Coup Attempt All but Crushed
Aquino faces difficult task of unifying armed forces and tackling economic woes. PHILIPPINES
POCKETS of resistance by rebel troops in the financial district of Makati were all that remained at the end of the third day of the bloodiest siege ever mounted by military forces against the 3-year-old government of President Corazon Aquino. On Cebu island south of Manila, rebel troops who seized the international airport have sent feelers for a negotiated settlement. The crushing of the most serious armed challenge to be mounted by disgruntled elements of the military was announced by Defense Secretary Fidel Ramos yesterday, after loyal soldiers routed the last rebel marines from a residential area outside the general headquarters of the Armed Forces of the Philippines (AFP) in Camp Aguinaldo.
In Makati, small bands of rebel soldiers are still being flushed out of condominium buildings, five-star hotels, department stores, and office buildings where they fled after they escaped from Fort Bonifacio, the headquarters of the Philippine Army.
``The cost certainly has been terrible,'' said Air Force Chief of Staff Renato de Villa, who counted 56 soldiers dead and 224 wounded from both sides of the battle. There were also more than 20 civilian bystanders killed and scores hurt in the crossfire.
Beside the human costs, however, there has been heavy damage to civilian property. Hundreds of families were forced to evacuate to safer grounds as the battles were fought in populated areas around military camps.
The Air Force suffered the heaviest losses in the AFP when seven aircraft in the hands of rebel soldiers were bombed by government forces at Sangley Point, a naval base south of Manila, to deprive them of aerial support.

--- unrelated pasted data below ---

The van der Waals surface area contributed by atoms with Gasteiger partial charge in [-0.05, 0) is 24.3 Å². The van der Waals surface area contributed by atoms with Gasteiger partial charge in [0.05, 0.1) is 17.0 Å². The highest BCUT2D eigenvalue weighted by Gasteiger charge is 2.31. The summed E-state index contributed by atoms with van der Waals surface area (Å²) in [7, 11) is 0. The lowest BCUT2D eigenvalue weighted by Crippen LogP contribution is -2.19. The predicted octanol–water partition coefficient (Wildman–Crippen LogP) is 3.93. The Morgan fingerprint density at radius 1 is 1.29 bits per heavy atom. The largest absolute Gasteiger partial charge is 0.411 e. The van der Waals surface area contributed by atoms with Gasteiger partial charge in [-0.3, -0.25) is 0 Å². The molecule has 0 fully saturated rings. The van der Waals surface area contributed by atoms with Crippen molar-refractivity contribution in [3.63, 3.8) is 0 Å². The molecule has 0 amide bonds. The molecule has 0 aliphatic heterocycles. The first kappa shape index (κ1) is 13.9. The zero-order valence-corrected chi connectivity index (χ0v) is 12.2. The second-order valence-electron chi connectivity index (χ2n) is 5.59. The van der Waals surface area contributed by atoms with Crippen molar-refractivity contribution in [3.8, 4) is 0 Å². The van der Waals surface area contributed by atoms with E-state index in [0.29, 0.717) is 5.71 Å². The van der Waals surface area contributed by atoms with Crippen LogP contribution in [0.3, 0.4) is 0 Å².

But the greatest damage is to the armed forces itself. So far, 53 officers and 450 enlisted men from the rebel side have been either captured or surrendered.
Ironically, it is President Aquino who stands to be boosted by the attempted coup. Her popularity had slipped due to the unresolved problems of inflation and high prices, power shortages, and a severe transportation crisis, as well as charges of weakness, indecisiveness, nepotism, graft and corruption in her government.
On Saturday she called on the rebels to ``Surrender or die,'' and gave the order to ``hunt down and bring to justice the treacherous cowards who launched this attack.''
The President also said that civilians who aided the coup plotters would be ``rooted out.''
It is widely believed here that the coup was carried out by former Col. Gregorio ``Gringo'' Honasan and his former boss, Sen. Juan Ponce Enrile, two of the main figures in the February 1986 military rebellion that led to the ``people power'' revolution which removed Ferdinand Marcos from office.
At a press conference Saturday, Mr. Enrile, Marcos's last defense secretary and Aquino's first, denied involvement in the coup.
Another problem she must tackle is the issue of sovereignty. Some Filipinos, wary that the United States has declared its intention to keep its military bases in the country for as long as it can, said that President Aquino compromised Filipino sovereignty when she asked for US air support in the darkest hour of the coup.
As two US Air Force Phantom jets roared across Philippine skies on a ``persuasive mission,'' rebel resolve melted, if only momentarily, allowing the Government to retake some of its lost positions.
National Security Adviser Rafael Ileto cited the mutual defense pact between the Philippines and the US as the basis for the request.
With the quelling of the coup attempt, Aquino faces the challenge of whipping the officials of her government in line and running the affairs of the country efficiently.
It will be a difficult task given the losses brought about by the rebellion, analysts here say.
Her program to invite foreign investors into the country has been set back. And the moderate economic gains of the past 3 years are in danger of being wiped out.